- speech act indicators and their formal semantics
- the semantics of speech act verbs, verbs of saying, and propositional attitude verbs
- act-based and cognitive conceptions of propositional content
- the action-product distinction of Twardowski
- the formal syntax of speech acts (locutionary, illocutionary, and perlocutionary acts)
- the semantics of questions and imperatives
- the semantics of mood
SPECIAL SESSION 2: Semantics in other minds
Convener: Wolfram Hinzen
Language is not uniform among humans: there is systematic genetic variation in our species giving rise to different cognitive and linguistic phenotypes, across which the structure of meaning need not remain the same. While abnormal forms of cognition have long informed discussions in phenomenology and the philosophy of mind and cognition, a linguistic perspective can inform such debates as well, as it already has done in psychiatry and developmental disorders. This special session wants to give a first forum for work on language patterns and their semantics in a range of different disorders, from developmental ones (Williams syndrome, autism spectrum conditions) to psychiatric (schizophrenia) and neurodegenerative ones. The overall research question is in what way the disintegrating or simply different mind is always linguistically different as well, and how this shows in semantics specifically.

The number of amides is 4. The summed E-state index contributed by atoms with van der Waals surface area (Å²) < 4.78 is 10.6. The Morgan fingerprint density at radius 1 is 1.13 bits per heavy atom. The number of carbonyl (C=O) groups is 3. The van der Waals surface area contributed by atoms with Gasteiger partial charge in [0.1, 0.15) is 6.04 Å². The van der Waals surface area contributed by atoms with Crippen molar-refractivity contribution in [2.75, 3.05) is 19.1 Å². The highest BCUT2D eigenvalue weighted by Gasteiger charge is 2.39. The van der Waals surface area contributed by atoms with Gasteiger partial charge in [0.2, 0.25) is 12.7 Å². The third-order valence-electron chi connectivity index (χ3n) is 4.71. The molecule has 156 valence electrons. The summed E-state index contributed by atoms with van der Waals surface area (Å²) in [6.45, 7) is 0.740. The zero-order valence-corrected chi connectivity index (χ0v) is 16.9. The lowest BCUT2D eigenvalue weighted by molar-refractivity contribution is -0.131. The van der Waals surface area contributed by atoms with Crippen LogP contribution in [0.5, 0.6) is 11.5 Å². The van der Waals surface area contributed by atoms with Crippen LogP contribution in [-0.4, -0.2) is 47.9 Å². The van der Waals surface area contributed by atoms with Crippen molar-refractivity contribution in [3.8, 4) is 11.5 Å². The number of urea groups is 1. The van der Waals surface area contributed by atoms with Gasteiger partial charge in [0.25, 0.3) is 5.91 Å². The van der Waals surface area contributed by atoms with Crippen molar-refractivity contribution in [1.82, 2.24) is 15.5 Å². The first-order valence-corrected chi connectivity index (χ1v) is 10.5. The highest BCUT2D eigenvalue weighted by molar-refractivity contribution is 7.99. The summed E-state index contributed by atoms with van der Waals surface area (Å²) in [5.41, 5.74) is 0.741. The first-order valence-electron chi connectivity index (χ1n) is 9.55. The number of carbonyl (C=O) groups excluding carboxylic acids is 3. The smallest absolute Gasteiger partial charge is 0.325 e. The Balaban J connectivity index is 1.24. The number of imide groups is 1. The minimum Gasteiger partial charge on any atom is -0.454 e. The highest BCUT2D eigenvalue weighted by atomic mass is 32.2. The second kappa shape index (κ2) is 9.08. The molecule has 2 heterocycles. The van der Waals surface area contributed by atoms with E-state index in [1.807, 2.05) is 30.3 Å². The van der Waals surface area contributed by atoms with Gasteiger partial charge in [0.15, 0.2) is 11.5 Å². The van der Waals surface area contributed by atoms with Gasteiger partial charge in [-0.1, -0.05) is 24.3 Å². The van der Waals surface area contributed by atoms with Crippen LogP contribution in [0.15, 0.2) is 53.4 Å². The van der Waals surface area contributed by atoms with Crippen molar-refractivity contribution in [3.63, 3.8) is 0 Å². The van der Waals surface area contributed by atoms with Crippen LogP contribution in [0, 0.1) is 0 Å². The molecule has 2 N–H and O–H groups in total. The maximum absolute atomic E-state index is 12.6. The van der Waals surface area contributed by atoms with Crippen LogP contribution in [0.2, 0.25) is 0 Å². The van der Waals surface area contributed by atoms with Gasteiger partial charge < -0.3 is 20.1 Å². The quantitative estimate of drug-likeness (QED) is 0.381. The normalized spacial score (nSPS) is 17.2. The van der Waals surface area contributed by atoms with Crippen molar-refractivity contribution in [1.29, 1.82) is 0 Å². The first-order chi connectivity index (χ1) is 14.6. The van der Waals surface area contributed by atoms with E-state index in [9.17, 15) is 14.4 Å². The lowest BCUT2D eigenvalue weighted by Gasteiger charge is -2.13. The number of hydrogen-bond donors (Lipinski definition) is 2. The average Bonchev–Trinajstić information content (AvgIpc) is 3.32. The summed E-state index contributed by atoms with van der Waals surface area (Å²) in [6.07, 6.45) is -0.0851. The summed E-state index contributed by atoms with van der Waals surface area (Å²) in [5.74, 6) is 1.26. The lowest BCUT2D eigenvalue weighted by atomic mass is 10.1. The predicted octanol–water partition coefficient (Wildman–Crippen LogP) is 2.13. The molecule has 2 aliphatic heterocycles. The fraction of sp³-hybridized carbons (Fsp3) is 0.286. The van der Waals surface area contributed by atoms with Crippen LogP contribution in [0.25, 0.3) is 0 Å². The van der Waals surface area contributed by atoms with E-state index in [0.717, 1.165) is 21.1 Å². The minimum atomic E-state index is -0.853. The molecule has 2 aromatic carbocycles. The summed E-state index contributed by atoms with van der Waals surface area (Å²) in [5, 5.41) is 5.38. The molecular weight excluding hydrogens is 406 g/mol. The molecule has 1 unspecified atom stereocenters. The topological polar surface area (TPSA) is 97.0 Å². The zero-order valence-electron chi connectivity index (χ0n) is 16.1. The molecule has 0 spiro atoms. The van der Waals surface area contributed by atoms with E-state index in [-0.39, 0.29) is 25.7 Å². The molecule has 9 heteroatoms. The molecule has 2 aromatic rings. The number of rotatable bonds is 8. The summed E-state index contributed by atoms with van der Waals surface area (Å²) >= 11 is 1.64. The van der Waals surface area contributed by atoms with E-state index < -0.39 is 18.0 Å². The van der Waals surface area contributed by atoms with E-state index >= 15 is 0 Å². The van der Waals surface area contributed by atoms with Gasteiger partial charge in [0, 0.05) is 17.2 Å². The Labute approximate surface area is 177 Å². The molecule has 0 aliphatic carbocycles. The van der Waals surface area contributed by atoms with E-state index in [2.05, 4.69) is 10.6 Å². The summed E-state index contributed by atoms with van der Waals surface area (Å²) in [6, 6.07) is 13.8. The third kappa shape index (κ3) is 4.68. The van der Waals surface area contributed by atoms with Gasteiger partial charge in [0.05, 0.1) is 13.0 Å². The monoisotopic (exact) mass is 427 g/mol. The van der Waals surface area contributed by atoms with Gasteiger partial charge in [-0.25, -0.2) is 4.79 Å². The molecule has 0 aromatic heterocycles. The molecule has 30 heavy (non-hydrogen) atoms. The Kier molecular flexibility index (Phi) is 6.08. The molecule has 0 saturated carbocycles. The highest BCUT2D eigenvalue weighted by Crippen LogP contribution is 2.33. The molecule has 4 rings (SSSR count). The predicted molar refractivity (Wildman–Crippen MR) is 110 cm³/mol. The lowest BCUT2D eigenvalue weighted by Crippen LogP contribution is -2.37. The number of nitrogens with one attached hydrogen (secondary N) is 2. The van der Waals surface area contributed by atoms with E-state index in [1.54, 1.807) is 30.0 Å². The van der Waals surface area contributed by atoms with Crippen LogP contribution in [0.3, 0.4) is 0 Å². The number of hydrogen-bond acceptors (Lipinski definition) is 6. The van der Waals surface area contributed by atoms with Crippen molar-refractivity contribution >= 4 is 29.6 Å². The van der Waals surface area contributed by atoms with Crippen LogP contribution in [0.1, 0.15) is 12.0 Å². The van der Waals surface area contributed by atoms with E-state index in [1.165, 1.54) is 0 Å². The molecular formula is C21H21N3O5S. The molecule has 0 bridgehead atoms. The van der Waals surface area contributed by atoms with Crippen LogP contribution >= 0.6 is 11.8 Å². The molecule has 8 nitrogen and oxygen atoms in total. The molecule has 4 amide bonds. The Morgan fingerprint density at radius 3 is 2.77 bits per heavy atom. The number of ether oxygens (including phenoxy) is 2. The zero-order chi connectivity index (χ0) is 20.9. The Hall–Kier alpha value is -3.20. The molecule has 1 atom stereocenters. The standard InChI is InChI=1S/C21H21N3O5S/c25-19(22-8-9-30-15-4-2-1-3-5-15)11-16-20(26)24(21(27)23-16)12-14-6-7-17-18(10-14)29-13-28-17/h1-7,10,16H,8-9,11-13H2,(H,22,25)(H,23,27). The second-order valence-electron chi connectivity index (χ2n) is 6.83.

For further information on the two special sessions see: https://spe10.com/.
Call for papers: The American Comparative Literature Association's 2019 Annual Meeting
The Story of Remembrance: The Future of Memory and Memories of the Future
Location: Georgetown University, Washington, DC.
Time: March 7-10, 2019
Abstract Submission Deadline: September 20, 2018
Organizer: Dr. Mavis Tseng Assistant Professor Taipei Medical University firstname.lastname@example.org
Living in an age saturated with memory and forgetting, we see the protagonists unsettled by their lost memory in films and novels: Memento (2000), The Bourne Identity (2002), Remainder (2005), The Amnesiac (2007), Amnesia (2014), The Girl On the Train (2015), The Buried Giant (2015), etc.. These amnesic protagonists, haunted by déjà vu they can never make sense of, often experience trauma and violence. Their attempts to repeat or re-enact the past complicate one’s understanding of temporalities as well as their identity.